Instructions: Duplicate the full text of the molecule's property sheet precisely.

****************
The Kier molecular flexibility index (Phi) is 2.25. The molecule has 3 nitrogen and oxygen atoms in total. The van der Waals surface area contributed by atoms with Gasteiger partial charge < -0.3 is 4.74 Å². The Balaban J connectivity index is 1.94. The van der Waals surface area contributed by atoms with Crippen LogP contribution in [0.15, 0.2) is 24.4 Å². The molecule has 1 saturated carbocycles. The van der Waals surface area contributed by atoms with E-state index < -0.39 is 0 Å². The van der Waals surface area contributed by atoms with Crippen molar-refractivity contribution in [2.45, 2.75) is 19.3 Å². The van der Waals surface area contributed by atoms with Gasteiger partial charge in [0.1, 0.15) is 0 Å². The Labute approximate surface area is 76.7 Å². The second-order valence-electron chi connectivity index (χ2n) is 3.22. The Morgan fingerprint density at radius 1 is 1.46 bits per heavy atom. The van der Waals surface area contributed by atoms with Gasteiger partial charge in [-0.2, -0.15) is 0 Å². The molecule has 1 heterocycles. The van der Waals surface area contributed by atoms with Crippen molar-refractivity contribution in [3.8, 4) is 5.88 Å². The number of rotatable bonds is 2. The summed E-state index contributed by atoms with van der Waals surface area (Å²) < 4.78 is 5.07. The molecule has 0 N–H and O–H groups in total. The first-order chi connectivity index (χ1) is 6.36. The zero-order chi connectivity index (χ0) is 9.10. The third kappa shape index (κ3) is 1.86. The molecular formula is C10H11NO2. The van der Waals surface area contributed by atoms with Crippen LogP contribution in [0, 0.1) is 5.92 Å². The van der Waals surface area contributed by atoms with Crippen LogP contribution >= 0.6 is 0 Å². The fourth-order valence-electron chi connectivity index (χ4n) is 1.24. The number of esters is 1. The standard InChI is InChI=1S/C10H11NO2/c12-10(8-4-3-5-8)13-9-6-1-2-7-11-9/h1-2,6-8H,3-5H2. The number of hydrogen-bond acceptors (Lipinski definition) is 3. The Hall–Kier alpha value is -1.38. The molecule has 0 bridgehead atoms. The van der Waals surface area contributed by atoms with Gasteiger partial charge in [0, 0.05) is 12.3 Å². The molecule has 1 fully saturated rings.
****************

The Kier molecular flexibility index (Phi) is 2.25. The molecule has 3 nitrogen and oxygen atoms in total. The van der Waals surface area contributed by atoms with Gasteiger partial charge < -0.3 is 4.74 Å². The Balaban J connectivity index is 1.94. The van der Waals surface area contributed by atoms with Crippen LogP contribution in [0.15, 0.2) is 24.4 Å². The molecule has 1 saturated carbocycles. The van der Waals surface area contributed by atoms with E-state index < -0.39 is 0 Å². The van der Waals surface area contributed by atoms with Crippen molar-refractivity contribution in [2.45, 2.75) is 19.3 Å². The van der Waals surface area contributed by atoms with Gasteiger partial charge in [0.1, 0.15) is 0 Å². The Labute approximate surface area is 76.7 Å². The second-order valence-electron chi connectivity index (χ2n) is 3.22. The Morgan fingerprint density at radius 1 is 1.46 bits per heavy atom. The van der Waals surface area contributed by atoms with Gasteiger partial charge in [-0.2, -0.15) is 0 Å². The molecule has 1 heterocycles. The van der Waals surface area contributed by atoms with Crippen molar-refractivity contribution in [3.8, 4) is 5.88 Å². The number of rotatable bonds is 2. The summed E-state index contributed by atoms with van der Waals surface area (Å²) < 4.78 is 5.07. The molecule has 0 N–H and O–H groups in total. The first-order chi connectivity index (χ1) is 6.36. The zero-order chi connectivity index (χ0) is 9.10. The third kappa shape index (κ3) is 1.86. The molecular formula is C10H11NO2. The van der Waals surface area contributed by atoms with Crippen LogP contribution in [0, 0.1) is 5.92 Å². The van der Waals surface area contributed by atoms with Crippen LogP contribution >= 0.6 is 0 Å². The fourth-order valence-electron chi connectivity index (χ4n) is 1.24. The number of esters is 1. The standard InChI is InChI=1S/C10H11NO2/c12-10(8-4-3-5-8)13-9-6-1-2-7-11-9/h1-2,6-8H,3-5H2. The number of hydrogen-bond acceptors (Lipinski definition) is 3. The Hall–Kier alpha value is -1.38. The molecule has 0 bridgehead atoms. The van der Waals surface area contributed by atoms with Gasteiger partial charge in [0, 0.05) is 12.3 Å². The molecule has 1 fully saturated rings.